When to Let Go: Keeping vs. Selling a Company - Part 2

A few weeks ago I blogged about a business owner who said he'd prefer to keep his company another 5 years rather than sell it today.  Well, it happened again today.  Except this time the intermediary (who was on the call and undoubtedly has heard this refrain countless times) had a very logical reply.  The conversation went something like this:

Intermediary:  Let's play a game.  Inside one box is $10,000,000.  Inside the other box is $0.  You don't know which is which and you get to pick one.  The expected value of the choice is $5,000,000.  Right?  OK, now, let's play the game again.  You have a choice of choosing either of the boxes OR you could just ask for the $5,000,000 and the game show host would give it to you.  What would you do?

Owner:  I'd take the $5,000,000.  It has the same expected value and it's a sure thing.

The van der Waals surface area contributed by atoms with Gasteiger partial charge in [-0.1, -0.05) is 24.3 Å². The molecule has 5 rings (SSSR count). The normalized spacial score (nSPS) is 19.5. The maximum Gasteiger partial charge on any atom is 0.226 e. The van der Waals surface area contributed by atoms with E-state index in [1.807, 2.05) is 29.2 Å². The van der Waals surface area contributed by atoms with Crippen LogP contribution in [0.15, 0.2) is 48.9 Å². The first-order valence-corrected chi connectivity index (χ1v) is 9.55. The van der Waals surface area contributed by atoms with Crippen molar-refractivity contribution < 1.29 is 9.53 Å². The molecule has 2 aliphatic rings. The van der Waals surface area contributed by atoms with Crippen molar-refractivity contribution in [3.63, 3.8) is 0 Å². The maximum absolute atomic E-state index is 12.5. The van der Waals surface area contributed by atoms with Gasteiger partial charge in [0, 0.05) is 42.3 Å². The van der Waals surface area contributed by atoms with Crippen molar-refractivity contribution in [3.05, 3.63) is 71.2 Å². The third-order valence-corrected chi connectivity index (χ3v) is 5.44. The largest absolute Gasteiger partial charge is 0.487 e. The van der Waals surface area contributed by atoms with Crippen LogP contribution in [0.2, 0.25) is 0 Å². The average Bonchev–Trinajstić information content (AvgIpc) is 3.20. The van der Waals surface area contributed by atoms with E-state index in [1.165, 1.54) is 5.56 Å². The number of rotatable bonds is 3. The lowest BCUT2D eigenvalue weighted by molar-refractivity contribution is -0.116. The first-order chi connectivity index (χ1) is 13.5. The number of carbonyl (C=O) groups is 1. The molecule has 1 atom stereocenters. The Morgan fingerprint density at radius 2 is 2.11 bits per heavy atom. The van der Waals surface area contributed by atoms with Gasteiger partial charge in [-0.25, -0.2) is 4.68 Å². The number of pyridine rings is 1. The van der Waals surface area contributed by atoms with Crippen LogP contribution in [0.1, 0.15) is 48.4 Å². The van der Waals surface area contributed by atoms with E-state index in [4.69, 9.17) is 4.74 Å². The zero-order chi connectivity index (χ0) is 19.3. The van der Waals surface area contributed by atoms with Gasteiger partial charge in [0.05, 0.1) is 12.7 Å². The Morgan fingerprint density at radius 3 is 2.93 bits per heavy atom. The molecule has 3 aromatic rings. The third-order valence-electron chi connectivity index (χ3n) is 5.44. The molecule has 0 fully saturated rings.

Intermediary:  Yes, I agree, that is the logical answer.  Keeping your company is the equivalent of playing the game instead of taking the sure thing.

Owner:  _Well it might be worth $10,000,000 in five years.

Intermediary:  Yes it might.  It might also be worth $0.  Just look at what happened to lots of business owners in 2008 and 2009.


Post script: See Part III of this series on keeping versus selling a small business.


Scott Dickes – Member of the General Partner

Scott is a member of the General Partner of Hadley Capital and Managing Partner of 1719 Partners.

Scott holds a BA from Duke University and received his MBA from the Kellogg School of Management at Northwestern University.

Scott and his wife Erin have two grown children.